Comment  | 
Print  | 
More Insights
Comments
Newest First  |  Oldest First  |  Threaded View
COVID-19: Latest Security News & Commentary
Dark Reading Staff 9/25/2020
Hacking Yourself: Marie Moe and Pacemaker Security
Gary McGraw Ph.D., Co-founder Berryville Institute of Machine Learning,  9/21/2020
Startup Aims to Map and Track All the IT and Security Things
Kelly Jackson Higgins, Executive Editor at Dark Reading,  9/22/2020
Register for Dark Reading Newsletters
White Papers
Video
Cartoon
Current Issue
Special Report: Computing's New Normal
This special report examines how IT security organizations have adapted to the "new normal" of computing and what the long-term effects will be. Read it and get a unique set of perspectives on issues ranging from new threats & vulnerabilities as a result of remote working to how enterprise security strategy will be affected long term.
Flash Poll
How IT Security Organizations are Attacking the Cybersecurity Problem
How IT Security Organizations are Attacking the Cybersecurity Problem
The COVID-19 pandemic turned the world -- and enterprise computing -- on end. Here's a look at how cybersecurity teams are retrenching their defense strategies, rebuilding their teams, and selecting new technologies to stop the oncoming rise of online attacks.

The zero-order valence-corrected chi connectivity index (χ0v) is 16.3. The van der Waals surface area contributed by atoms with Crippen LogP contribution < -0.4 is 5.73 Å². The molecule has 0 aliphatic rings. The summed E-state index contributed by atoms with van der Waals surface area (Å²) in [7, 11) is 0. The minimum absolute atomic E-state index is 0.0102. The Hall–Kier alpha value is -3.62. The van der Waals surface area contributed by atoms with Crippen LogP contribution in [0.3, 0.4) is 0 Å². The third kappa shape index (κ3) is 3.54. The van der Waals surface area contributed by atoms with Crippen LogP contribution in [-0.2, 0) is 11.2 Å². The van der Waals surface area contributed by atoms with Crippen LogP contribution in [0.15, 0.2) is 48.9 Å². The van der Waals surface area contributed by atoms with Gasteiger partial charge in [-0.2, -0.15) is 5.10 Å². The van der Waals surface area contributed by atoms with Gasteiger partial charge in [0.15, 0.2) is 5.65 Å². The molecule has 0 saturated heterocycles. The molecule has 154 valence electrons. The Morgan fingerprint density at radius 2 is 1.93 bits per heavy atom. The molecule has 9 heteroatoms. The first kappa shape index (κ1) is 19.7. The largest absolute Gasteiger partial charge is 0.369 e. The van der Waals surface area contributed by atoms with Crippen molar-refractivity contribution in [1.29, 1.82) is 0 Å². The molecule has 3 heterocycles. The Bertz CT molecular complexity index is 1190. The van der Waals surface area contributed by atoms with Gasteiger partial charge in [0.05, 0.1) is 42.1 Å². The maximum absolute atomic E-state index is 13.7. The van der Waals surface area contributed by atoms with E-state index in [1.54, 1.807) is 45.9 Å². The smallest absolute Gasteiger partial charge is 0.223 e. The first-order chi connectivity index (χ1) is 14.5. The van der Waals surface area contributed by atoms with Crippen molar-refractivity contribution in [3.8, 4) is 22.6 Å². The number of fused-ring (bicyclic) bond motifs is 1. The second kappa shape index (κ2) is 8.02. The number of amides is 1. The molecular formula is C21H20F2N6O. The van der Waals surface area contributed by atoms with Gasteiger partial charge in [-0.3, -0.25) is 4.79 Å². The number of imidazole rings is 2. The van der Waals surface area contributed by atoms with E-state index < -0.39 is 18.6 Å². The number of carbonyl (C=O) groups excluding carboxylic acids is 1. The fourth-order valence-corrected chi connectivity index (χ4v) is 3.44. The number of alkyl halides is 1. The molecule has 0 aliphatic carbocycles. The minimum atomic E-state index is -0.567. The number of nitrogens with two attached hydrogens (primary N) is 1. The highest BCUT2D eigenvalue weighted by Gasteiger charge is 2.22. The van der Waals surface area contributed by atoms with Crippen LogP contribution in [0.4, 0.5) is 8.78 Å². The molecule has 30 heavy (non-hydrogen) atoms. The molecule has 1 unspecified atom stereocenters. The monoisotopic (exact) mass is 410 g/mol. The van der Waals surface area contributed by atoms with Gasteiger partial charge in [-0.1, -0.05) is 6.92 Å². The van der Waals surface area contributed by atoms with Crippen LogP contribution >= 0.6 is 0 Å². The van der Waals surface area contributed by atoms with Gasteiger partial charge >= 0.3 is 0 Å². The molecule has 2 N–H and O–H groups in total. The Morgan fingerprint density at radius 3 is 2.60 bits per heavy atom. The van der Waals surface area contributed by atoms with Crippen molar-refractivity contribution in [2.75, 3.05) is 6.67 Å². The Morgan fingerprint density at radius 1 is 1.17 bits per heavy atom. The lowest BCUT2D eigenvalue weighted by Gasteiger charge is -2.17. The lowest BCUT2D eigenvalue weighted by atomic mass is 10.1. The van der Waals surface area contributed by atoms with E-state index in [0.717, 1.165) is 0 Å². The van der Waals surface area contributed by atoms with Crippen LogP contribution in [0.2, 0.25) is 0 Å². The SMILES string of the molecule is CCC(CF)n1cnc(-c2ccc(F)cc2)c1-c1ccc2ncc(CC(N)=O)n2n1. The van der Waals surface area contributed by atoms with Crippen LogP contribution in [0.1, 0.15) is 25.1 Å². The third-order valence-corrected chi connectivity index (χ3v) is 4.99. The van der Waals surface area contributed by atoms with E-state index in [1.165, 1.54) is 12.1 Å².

Twitter Feed
Dark Reading - Bug Report
Bug Report
Enterprise Vulnerabilities
From DHS/US-CERT's National Vulnerability Database
CVE-2020-15208
PUBLISHED: 2020-09-25
In tensorflow-lite before versions 1.15.4, 2.0.3, 2.1.2, 2.2.1 and 2.3.1, when determining the common dimension size of two tensors, TFLite uses a `DCHECK` which is no-op outside of debug compilation modes. Since the function always returns the dimension of the first tensor, malicious attackers can ...
CVE-2020-15209
PUBLISHED: 2020-09-25
In tensorflow-lite before versions 1.15.4, 2.0.3, 2.1.2, 2.2.1 and 2.3.1, a crafted TFLite model can force a node to have as input a tensor backed by a `nullptr` buffer. This can be achieved by changing a buffer index in the flatbuffer serialization to convert a read-only tensor to a read-write one....
CVE-2020-15210
PUBLISHED: 2020-09-25
In tensorflow-lite before versions 1.15.4, 2.0.3, 2.1.2, 2.2.1 and 2.3.1, if a TFLite saved model uses the same tensor as both input and output of an operator, then, depending on the operator, we can observe a segmentation fault or just memory corruption. We have patched the issue in d58c96946b and ...
CVE-2020-15211
PUBLISHED: 2020-09-25
In TensorFlow Lite before versions 1.15.4, 2.0.3, 2.1.2, 2.2.1 and 2.3.1, saved models in the flatbuffer format use a double indexing scheme: a model has a set of subgraphs, each subgraph has a set of operators and each operator has a set of input/output tensors. The flatbuffer format uses indices f...
CVE-2020-15212
PUBLISHED: 2020-09-25
In TensorFlow Lite before versions 2.2.1 and 2.3.1, models using segment sum can trigger writes outside of bounds of heap allocated buffers by inserting negative elements in the segment ids tensor. Users having access to `segment_ids_data` can alter `output_index` and then write to outside of `outpu...